Resident Life

Current Residents

Our residents enjoy a wealth of activities both locally and in Manhattan, home to many great restaurants, entertainment and cultural attractions. A majority of Emergency Medicine residents live in dedicated Montefiore housing in the Bronx or take advantage of the quick commute from other areas in New York City and Westchester County.

Resident Activities:

  • Intern Ropes Course
  • Bronx Zoo visit with one of our Toxicologists/Snake Bite Experts
  • Spartan Race
  • Paintball
  • 2nd-Year Ski Trip
  • Journal Club
  • Annual BBQ
  • Graduation Party

Local Activities:

  • The Bronx Zoo: The largest municipal zoo in the world and renowned for its diverse animal collection and award-winning exhibitions.
  • City Island: This seaside community has the look and feel of a small New England fishing village. It is famous for its seafood restaurants, local shops and art galleries.
  • Edgar Allan Poe Cottage: Built in 1812, this small wooden farmhouse is where the famous writer spent the last years of his life.
  • The High Bridge: Completed in 1848, this arch bridge is the oldest bridge in New York City. Once part of the Old Croton Aqueduct, many Bronxites, such as Edgar Allan Poe, would take contemplative strolls across the Harlem River on this bridge. The bridge was opened to the public in 2015.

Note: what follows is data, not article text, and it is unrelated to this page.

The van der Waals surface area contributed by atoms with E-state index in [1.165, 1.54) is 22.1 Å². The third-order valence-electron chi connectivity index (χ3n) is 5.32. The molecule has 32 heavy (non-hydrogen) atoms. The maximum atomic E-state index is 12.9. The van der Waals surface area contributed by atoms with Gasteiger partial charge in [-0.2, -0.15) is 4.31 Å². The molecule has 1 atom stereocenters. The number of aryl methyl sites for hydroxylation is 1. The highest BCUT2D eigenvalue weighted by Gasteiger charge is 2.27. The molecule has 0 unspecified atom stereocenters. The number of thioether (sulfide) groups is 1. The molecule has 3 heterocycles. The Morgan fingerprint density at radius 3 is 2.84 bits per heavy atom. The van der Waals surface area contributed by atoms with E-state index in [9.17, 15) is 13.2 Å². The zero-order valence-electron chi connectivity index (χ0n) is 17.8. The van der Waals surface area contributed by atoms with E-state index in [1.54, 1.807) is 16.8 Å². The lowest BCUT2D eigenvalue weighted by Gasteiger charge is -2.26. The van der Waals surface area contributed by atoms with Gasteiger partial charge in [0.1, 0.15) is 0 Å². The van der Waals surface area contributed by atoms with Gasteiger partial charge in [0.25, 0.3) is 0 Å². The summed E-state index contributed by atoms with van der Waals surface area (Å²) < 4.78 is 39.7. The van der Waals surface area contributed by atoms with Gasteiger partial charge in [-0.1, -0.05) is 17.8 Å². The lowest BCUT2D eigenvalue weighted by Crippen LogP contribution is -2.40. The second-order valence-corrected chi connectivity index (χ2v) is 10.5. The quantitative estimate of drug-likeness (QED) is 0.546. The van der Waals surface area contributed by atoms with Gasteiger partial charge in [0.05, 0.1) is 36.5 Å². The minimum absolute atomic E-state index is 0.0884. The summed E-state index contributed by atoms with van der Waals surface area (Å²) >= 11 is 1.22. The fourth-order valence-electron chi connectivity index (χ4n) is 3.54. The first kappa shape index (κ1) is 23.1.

• New York Botanical Garden: America’s premier urban garden, with special exhibitions, seasonal programs and engaging activities.
  • Orchard Beach: This manmade beach opened in the 1930s and was dubbed “The Riviera of New York.” The beach also plays host to many concerts.
  • Pelham Bay Park: At nearly 3,000 acres, it is the largest natural park in New York City.
  • Van Cortlandt Park: At over 1,000 acres, this park is bigger than Central Park and is the second largest park in the Bronx.
  • Wave Hill: A 28-acre public horticultural garden and cultural center overlooking the majestic Hudson River.
  • Yankee Stadium: The new Yankee Stadium was completed in 2009 and is located across the street from the original location of the “House that Ruth Built,” now named Heritage Field.